Selection from M. C. D'Arcy, S.J., St. Thomas Aquinas

(Westminster, MD: The Newman Press, 1954), 39-40.


There are many heroic types in the thirteenth century: St. Louis, the representative of justice and kingliness; St. Francis, the poor man of the Gospels. St. Thomas stands out in that age as the embodiment of wisdom, of a wisdom which springs from the root of Christian virtue. The belief that interior holiness is essential for wisdom is not exclusively Christian. It is shared, for instance, by Plato, and is exemplified in the life of a Plotinus. But whereas Plotinus sought for self-emancipation in a One beyond all being, St. Thomas looked—where Augustine and Anselm and Francis of Assisi had looked—to a Wisdom which is personal, to a Logos which is incarnate, and it is this ideal which colors all his thought and conduct.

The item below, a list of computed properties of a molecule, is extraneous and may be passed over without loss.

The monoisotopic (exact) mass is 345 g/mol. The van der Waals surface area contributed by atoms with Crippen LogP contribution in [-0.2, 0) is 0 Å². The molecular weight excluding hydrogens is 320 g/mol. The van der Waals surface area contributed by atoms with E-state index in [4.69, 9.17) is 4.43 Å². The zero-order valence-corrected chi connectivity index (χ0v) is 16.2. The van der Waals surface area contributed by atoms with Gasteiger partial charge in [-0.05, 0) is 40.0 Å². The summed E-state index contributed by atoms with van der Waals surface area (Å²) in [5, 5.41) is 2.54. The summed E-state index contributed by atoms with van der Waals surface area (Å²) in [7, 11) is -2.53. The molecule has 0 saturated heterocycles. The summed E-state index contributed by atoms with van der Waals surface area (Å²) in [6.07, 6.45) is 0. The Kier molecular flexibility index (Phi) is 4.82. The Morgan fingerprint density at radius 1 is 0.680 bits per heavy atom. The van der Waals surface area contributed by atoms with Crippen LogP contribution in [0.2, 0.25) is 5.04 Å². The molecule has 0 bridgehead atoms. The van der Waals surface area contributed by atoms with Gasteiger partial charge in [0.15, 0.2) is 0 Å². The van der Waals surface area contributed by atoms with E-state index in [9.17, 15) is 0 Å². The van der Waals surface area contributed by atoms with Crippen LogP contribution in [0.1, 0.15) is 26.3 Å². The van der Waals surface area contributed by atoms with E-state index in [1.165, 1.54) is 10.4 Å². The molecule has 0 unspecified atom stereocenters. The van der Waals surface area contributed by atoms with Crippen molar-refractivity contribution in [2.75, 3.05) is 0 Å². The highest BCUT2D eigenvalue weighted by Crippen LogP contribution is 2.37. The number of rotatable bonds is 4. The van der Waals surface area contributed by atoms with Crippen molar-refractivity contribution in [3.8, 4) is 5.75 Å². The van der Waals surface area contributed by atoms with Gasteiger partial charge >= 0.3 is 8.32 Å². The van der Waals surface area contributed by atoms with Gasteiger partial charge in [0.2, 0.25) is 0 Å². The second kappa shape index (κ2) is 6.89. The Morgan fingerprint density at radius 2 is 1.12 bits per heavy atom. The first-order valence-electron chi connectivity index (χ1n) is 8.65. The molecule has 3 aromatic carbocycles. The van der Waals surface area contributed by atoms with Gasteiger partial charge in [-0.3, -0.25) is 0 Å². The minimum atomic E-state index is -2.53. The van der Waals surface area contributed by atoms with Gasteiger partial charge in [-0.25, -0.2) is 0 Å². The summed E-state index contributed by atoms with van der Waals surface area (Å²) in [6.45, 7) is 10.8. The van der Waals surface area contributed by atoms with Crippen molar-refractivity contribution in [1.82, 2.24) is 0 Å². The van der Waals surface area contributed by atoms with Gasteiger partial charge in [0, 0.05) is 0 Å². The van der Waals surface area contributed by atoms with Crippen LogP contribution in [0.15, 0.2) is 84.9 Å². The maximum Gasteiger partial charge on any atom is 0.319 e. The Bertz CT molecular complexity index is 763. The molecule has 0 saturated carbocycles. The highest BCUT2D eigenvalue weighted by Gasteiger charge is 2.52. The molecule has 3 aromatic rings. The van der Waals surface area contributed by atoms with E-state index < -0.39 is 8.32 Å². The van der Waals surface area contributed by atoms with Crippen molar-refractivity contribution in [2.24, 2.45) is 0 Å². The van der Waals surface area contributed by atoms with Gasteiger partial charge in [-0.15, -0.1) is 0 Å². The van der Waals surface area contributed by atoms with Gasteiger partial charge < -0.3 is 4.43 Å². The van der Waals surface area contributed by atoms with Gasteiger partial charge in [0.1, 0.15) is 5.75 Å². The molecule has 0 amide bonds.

The domains of philosophy and Christian revelation are distinct, and the truth of St. Thomas' theories can be studied apart from his religious beliefs; but no true and proper appreciation of the man is possible unless we bear in mind his ideals and longings: The truth which he sought by philosophy was open to his embrace by a higher and surer way, and there came a time when all that he had laboriously pieced together by thought seemed to be but as straw compared with what had been vouchsafed to him by grace.

There is a story told in his Life of how one day before Matins the sacristan saw him in ecstasy before a crucifix. A voice appeared to come from the image, saying: “Thou hast written well of me, Thomas; what recompense wouldst thou for thy labors ?” And St. Thomas answered : “Nothing save thyself, Lord.” There could be no better summary of his character and life's work.